Defending the Faith of our Fathers!
Christ's Faithful People

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SOME cold, dull day in late autumn, when darkness is coming on, and the wide plain below as far as eye can reach is empty of life, and the mountain-path chill underfoot, and we are feeling very much alone, a strong natural desire comes over us for human contact. Then, suddenly, at a turn of the road, a light beams out. It comes like the answer to a summons, like a thing expectation called for, like a missing link in a series suddenly supplied.

Or, you are sitting at dusk in a dreary room between blank walls among uncongenial furniture. A familiar step approaches, a practiced hand sets the hearth to rights, the kindling crackles, a flame shoots up and the room glows with comfortable warmth. The change is as pleasant as when a cold inexpressive face suddenly lights up with friendliness.

Fire is closely allied to life. It is the aptest symbol we have for the soul within that makes us live. Like fire, life is warm and radiant, never still, eager for what is out of reach. When we watch the leaping tongues of flame, as they follow every current of the draught, soaring up not to be diverted, radiating waves of light and heat, we feel how exact the parallel is, how deep the kinship. This fire that forces its way through the intractable material that impedes it and reaches out to touch with light the things around and make for them a center of illumination,--what an image it is of that mysterious flame in us that has been set alight to penetrate the whole of nature and provide it with a hearth!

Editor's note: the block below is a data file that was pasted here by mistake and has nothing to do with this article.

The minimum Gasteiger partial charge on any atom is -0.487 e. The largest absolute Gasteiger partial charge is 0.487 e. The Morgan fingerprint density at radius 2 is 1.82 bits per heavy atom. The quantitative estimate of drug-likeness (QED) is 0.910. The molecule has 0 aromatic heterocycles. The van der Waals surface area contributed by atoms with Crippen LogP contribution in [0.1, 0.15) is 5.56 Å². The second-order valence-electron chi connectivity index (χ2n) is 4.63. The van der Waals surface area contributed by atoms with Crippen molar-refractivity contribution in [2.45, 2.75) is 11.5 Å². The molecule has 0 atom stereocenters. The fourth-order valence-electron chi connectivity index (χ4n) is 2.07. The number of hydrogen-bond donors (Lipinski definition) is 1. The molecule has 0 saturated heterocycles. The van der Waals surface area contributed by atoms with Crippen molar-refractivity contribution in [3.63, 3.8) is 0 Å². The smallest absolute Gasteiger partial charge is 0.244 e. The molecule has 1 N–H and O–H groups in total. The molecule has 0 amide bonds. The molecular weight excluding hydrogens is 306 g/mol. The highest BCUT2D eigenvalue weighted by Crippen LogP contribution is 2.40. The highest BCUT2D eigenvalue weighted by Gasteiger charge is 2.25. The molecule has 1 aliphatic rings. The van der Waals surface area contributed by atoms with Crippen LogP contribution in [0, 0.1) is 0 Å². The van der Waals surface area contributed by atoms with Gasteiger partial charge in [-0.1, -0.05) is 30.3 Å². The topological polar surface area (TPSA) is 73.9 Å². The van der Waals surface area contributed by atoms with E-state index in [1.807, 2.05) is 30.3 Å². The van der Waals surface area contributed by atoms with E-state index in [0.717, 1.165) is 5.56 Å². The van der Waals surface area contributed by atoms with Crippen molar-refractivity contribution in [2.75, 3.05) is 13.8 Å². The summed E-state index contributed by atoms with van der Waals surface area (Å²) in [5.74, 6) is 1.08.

And if this aspiring, irresistible, life of ours were allowed to express itself outwardly, if it were given the least outlet, it also would break through and burst into flame.

And with what strength it should burn before the altar where at all times it rightfully belongs! We should stand there close to the Sacramental Presence where God addresses himself to us and we address ourselves to God, concentrating our force and our intelligence in prayer and attention. We recognize in the lamp before the altar the image and representation of what our life should be. Its flame is never allowed to go out.

As material light it has of course nothing to say to God. It is for you to make it an expression of your soul, like it burning out the force of your life in flame and light close to the Holy Presence.

We cannot learn this all at once. It must be striven for. But each moment of quiet illumination will bring you nearer to God, and will carry you back among men at peace. You leave the sanctuary lamp before the tabernacle in your stead, saying to God, "Lord, it stands for my soul, which is at all times in thy presence."


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